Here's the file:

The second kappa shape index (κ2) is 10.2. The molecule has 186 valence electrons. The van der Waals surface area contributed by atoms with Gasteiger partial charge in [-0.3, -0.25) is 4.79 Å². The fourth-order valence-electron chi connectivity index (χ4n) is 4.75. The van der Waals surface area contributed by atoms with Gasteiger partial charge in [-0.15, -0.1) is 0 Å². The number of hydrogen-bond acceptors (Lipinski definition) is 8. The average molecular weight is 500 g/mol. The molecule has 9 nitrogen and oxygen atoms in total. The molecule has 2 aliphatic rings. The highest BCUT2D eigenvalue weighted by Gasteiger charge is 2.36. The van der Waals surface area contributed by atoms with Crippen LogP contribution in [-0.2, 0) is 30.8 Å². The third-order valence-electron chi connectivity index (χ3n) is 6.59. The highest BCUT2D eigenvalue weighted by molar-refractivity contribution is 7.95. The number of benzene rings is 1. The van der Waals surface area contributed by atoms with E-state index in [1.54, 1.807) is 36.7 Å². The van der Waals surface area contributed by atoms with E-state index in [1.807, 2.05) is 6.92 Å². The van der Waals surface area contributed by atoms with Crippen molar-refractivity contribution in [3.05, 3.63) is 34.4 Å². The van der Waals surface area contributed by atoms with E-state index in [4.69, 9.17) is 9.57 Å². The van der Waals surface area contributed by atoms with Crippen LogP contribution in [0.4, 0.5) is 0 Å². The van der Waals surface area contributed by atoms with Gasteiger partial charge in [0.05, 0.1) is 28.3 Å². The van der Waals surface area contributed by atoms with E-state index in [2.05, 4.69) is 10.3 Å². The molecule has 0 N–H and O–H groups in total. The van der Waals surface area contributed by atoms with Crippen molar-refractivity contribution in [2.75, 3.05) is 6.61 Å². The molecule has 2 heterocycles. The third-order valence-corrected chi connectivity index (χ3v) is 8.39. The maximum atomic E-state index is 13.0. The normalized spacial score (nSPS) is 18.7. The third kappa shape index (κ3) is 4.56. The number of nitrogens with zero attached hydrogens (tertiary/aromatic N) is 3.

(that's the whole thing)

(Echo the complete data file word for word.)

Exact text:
The second kappa shape index (κ2) is 10.2. The molecule has 186 valence electrons. The van der Waals surface area contributed by atoms with Gasteiger partial charge in [-0.3, -0.25) is 4.79 Å². The fourth-order valence-electron chi connectivity index (χ4n) is 4.75. The van der Waals surface area contributed by atoms with Gasteiger partial charge in [-0.15, -0.1) is 0 Å². The number of hydrogen-bond acceptors (Lipinski definition) is 8. The average molecular weight is 500 g/mol. The molecule has 9 nitrogen and oxygen atoms in total. The molecule has 2 aliphatic rings. The highest BCUT2D eigenvalue weighted by Gasteiger charge is 2.36. The van der Waals surface area contributed by atoms with Crippen LogP contribution in [-0.2, 0) is 30.8 Å². The third-order valence-electron chi connectivity index (χ3n) is 6.59. The highest BCUT2D eigenvalue weighted by molar-refractivity contribution is 7.95. The number of benzene rings is 1. The van der Waals surface area contributed by atoms with E-state index in [1.54, 1.807) is 36.7 Å². The van der Waals surface area contributed by atoms with E-state index in [1.807, 2.05) is 6.92 Å². The van der Waals surface area contributed by atoms with Crippen molar-refractivity contribution in [3.05, 3.63) is 34.4 Å². The van der Waals surface area contributed by atoms with E-state index in [4.69, 9.17) is 9.57 Å². The van der Waals surface area contributed by atoms with Crippen LogP contribution in [0.4, 0.5) is 0 Å². The van der Waals surface area contributed by atoms with Gasteiger partial charge in [0.05, 0.1) is 28.3 Å². The van der Waals surface area contributed by atoms with E-state index in [2.05, 4.69) is 10.3 Å². The molecule has 0 N–H and O–H groups in total. The van der Waals surface area contributed by atoms with Crippen molar-refractivity contribution in [2.75, 3.05) is 6.61 Å². The molecule has 2 heterocycles. The third-order valence-corrected chi connectivity index (χ3v) is 8.39. The maximum atomic E-state index is 13.0. The normalized spacial score (nSPS) is 18.7. The third kappa shape index (κ3) is 4.56. The number of nitrogens with zero attached hydrogens (tertiary/aromatic N) is 3.